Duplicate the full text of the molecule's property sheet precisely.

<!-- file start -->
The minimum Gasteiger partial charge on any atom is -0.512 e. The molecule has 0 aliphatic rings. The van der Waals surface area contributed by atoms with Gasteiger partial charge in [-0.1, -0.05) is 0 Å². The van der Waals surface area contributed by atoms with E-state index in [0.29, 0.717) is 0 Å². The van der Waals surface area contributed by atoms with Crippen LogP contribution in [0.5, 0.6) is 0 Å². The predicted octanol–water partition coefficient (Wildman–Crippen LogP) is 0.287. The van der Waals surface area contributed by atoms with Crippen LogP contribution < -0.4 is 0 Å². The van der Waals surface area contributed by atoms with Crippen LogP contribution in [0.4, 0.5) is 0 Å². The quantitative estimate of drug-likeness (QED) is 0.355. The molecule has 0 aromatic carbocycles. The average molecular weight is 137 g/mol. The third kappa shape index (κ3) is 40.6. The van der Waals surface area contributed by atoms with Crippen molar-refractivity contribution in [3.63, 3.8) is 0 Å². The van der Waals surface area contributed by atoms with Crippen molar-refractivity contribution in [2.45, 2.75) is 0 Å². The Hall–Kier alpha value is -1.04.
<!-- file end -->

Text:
The minimum Gasteiger partial charge on any atom is -0.512 e. The molecule has 0 aliphatic rings. The van der Waals surface area contributed by atoms with Gasteiger partial charge in [-0.1, -0.05) is 0 Å². The van der Waals surface area contributed by atoms with E-state index in [0.29, 0.717) is 0 Å². The van der Waals surface area contributed by atoms with Crippen LogP contribution in [0.5, 0.6) is 0 Å². The predicted octanol–water partition coefficient (Wildman–Crippen LogP) is 0.287. The van der Waals surface area contributed by atoms with Crippen LogP contribution < -0.4 is 0 Å². The van der Waals surface area contributed by atoms with Crippen LogP contribution in [0.4, 0.5) is 0 Å². The quantitative estimate of drug-likeness (QED) is 0.355. The molecule has 0 aromatic carbocycles. The average molecular weight is 137 g/mol. The third kappa shape index (κ3) is 40.6. The van der Waals surface area contributed by atoms with Crippen molar-refractivity contribution in [3.63, 3.8) is 0 Å². The van der Waals surface area contributed by atoms with Crippen molar-refractivity contribution in [2.45, 2.75) is 0 Å². The Hall–Kier alpha value is -1.04.